MetaRanker 1.0 scored genes by (i) mapping SNPs to genes (based on physical proximity), (ii) assigning P-values to genes based on the best-associated SNP and (iii) adjusting gene P-values by the number of independent SNPs mapped to the given gene (a correlate for gene length). A recent paper (17) has proposed that in situations where many SNPs map to the same gene (typically observed in GWA studies), a method developed by Li and Ji (18) performs superior compared with the independent number of SNPs calculation algorithm proposed by Galwey (19) and implemented in MetaRanker 1.0. Therefore, we implemented the Li and Ji correction method in MetaRanker 2.0.
Improved usability
We have improved the usability of MetaRanker by implementing several key features: First, in the new web server, we have eased user handling by enabling several analyses simultaneously. Second, since GWA study evidence layer-based analysis, and/or the text-mining layer-based analyses, take dozens of minutes to complete, we have added progress bars for each layer that was included in the analysis. Third, we have added searching, and column-specific sorting of results. Finally, we have added interactive visualization that displays the 20 best-associated genes, along with their high-confidence protein–protein interaction partners. Interaction data originates from the InWeb database (15), and the user can interactively explore the network by re-orienting nodes and edges.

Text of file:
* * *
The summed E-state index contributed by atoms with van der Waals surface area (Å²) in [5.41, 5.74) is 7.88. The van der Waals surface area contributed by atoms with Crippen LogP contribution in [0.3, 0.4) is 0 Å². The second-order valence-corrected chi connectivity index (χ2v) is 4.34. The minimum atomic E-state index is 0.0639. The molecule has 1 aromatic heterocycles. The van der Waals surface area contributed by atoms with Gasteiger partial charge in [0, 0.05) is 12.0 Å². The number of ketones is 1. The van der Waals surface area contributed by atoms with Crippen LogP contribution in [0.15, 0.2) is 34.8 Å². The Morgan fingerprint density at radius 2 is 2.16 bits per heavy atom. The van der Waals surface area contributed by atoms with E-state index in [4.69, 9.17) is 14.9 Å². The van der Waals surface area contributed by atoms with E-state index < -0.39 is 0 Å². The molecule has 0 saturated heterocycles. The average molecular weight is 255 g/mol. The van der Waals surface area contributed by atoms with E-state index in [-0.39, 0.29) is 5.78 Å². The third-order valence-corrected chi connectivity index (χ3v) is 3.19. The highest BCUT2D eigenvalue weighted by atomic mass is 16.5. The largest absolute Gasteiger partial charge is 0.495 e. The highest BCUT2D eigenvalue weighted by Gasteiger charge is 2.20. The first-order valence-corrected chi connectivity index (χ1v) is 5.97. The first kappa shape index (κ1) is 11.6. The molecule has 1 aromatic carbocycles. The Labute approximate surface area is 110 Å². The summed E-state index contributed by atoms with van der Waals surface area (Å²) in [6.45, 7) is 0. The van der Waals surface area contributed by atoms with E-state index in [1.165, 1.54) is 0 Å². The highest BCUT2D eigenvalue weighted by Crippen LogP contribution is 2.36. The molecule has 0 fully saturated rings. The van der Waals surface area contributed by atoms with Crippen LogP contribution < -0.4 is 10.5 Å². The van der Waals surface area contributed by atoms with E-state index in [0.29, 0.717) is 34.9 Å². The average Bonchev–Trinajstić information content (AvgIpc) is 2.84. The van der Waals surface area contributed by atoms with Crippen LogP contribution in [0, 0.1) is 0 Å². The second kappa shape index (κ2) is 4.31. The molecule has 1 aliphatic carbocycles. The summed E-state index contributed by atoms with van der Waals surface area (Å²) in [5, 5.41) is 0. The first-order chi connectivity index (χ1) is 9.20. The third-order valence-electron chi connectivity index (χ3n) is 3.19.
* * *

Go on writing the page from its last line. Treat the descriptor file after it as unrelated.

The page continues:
MetaRanker 2.0 represents a versatile tool that facilitates integration of several data types. Below, we briefly illustrate three ways MetaRanker 2.0 can be used to prioritize genes for follow-up studies.
Prioritization of genes based on GWA data
MetaRanker 2.0 facilitates prioritization of genes based on user-specified GWA summary statistics. Summary statistics can be uploaded as text or compressed files (.zip, .tar or .gz file formats). The user can add any other combination of the evidence layers. The results consist of a ranked list of prioritized genes, along with information on the number of SNPs mapped to each gene, each gene’s best-associated SNP and the number of independent tests per gene.
Prioritization of genes based on rare-variant analyses data
Single-marker analyses of rare-variant data often have sub-optimal power to detect statistically significant associations (20). MetaRanker 2.0 facilitates prioritization of genes based on user-specified rare-variant association data (e.g. from exome chip analyses or exome sequencing studies) by integrating gene scores [e.g. sequence kernel association test P-values (21)] with any other combination of evidence layers. This can be accomplished by uploading gene-based scores to a custom layer, and, depending of the type of gene score, enabling either ascending or descending sorting (P-values, for instance, should be sorted in ascending order).